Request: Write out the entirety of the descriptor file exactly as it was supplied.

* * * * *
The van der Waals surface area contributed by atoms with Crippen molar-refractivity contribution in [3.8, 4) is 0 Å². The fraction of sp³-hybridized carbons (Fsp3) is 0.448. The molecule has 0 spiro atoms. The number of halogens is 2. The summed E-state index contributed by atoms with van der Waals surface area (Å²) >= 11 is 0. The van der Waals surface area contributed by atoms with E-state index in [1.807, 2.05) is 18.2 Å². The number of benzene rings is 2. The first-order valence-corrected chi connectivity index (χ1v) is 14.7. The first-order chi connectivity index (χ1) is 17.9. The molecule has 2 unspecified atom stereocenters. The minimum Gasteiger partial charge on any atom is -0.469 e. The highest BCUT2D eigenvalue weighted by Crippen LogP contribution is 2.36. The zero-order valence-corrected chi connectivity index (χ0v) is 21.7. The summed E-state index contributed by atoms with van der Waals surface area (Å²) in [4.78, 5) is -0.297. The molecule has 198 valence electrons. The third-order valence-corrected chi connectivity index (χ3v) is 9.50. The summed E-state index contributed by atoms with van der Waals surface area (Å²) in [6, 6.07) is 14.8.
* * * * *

The van der Waals surface area contributed by atoms with Crippen molar-refractivity contribution in [3.8, 4) is 0 Å². The fraction of sp³-hybridized carbons (Fsp3) is 0.448. The molecule has 0 spiro atoms. The number of halogens is 2. The summed E-state index contributed by atoms with van der Waals surface area (Å²) >= 11 is 0. The van der Waals surface area contributed by atoms with E-state index in [1.807, 2.05) is 18.2 Å². The number of benzene rings is 2. The first-order valence-corrected chi connectivity index (χ1v) is 14.7. The first-order chi connectivity index (χ1) is 17.9. The molecule has 2 unspecified atom stereocenters. The minimum Gasteiger partial charge on any atom is -0.469 e. The highest BCUT2D eigenvalue weighted by Crippen LogP contribution is 2.36. The zero-order valence-corrected chi connectivity index (χ0v) is 21.7. The summed E-state index contributed by atoms with van der Waals surface area (Å²) in [4.78, 5) is -0.297. The molecule has 198 valence electrons. The third-order valence-corrected chi connectivity index (χ3v) is 9.50. The summed E-state index contributed by atoms with van der Waals surface area (Å²) in [6, 6.07) is 14.8.